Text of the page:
But Nigeria isn’t; I think it’s big seriously and has huge opportunities. Add all that with oil money and Nigeria really has got all the makings of being a really prosperous, dynamic society. And then, you look at the achievements, it is one of the poorest countries in the world. That means millions of Nigerians have had to live under stressful conditions. So that’s the thing that motivates me to work on Nigeria. I have been working on Nigeria, I guess since the 1980s, so I have a long history of being interested in working on the country.
Given that some of this research focused on issues of governance in Nigeria, how will you describe patronage politics?
There are sort of two interrelated dimensions for Nigerian politics; first, historically, the military involvement, thankfully that has receded now. Secondly, there has been the politics around oil, hugely valuable, centralised revenue and money that wasn’t raised by taxing people – the central government had a lot of money that has not promoted a lot of scrutiny. If you reach out to people’s pockets to take their money out in the form of taxation, people don’t like it and they will ask you what are you doing with their money? But with oil, people never see the money; it doesn’t go into their pockets and out. The government is in a position to just spend without much scrutiny. Because of that, power in Nigeria is very valuable, and so there is a very big contest for power, which in the past took the form of military power. Now, it takes the form of patronage politics.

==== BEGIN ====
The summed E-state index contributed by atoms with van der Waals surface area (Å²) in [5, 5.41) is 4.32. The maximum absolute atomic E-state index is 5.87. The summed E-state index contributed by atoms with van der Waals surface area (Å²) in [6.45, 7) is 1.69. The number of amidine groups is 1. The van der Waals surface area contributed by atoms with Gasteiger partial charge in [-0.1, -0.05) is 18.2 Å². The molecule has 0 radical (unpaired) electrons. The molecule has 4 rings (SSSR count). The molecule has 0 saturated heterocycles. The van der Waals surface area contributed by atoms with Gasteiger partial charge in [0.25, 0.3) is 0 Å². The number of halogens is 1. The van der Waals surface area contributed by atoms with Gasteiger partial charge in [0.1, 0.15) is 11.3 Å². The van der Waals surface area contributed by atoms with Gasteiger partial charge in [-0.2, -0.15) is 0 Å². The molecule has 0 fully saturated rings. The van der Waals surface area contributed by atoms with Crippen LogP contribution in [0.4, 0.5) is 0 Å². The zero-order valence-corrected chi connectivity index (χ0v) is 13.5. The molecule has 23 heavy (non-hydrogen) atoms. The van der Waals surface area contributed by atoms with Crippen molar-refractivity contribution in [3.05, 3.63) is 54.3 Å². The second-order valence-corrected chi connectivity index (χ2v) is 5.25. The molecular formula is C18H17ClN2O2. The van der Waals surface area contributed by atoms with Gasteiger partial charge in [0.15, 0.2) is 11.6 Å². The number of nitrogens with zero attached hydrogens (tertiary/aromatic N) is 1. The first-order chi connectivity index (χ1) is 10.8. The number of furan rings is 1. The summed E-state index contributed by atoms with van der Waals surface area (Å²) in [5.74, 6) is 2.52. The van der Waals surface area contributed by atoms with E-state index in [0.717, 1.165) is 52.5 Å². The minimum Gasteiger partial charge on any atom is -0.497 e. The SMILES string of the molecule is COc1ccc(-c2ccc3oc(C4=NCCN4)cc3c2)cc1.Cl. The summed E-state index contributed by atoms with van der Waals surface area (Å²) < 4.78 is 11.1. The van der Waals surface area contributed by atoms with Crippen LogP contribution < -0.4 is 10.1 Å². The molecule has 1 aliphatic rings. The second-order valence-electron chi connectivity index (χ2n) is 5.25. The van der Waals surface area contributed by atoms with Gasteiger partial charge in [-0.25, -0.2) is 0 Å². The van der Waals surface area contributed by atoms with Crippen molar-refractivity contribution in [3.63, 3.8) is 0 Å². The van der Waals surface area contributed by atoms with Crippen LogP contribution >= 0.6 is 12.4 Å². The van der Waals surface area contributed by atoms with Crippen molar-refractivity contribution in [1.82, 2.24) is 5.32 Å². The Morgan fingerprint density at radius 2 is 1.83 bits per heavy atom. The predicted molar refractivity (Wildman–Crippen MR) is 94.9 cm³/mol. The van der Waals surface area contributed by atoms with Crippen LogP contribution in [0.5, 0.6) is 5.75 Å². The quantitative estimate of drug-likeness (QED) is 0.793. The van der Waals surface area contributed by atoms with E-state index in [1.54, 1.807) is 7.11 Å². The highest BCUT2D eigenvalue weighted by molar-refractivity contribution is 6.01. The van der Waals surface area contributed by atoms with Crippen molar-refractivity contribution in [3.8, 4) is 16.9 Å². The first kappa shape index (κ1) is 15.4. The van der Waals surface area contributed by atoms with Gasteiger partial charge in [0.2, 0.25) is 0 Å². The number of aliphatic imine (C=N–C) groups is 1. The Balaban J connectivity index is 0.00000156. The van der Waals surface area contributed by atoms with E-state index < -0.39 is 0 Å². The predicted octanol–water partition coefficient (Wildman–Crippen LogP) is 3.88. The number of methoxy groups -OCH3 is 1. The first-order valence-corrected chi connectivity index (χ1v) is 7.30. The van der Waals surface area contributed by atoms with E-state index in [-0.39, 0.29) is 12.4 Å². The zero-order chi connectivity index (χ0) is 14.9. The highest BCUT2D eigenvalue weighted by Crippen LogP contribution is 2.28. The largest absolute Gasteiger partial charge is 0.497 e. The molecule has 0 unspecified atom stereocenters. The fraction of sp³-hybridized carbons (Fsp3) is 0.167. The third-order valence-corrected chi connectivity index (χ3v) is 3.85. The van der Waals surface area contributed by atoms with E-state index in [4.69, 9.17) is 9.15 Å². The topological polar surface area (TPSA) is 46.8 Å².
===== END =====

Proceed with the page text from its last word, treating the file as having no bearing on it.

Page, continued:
The winners attached to politics are the ones with the most money. On that, you’ve got this layer of ethnic identities being stronger than national identities, that’s very common elsewhere in Africa. Very few African leaders went through the trouble of building a sense of national identity. Without a sense of national identity, it’s very difficult to have good governance. In Africa, where you have a stronger sense of national identity (in Botswana for instance), where there are not many ethnic divisions (in Tanzania for instance), where it started out with President Julius Nyerere, who was a great African leader; he realised that the first thing he had to do was build a common sense of identity.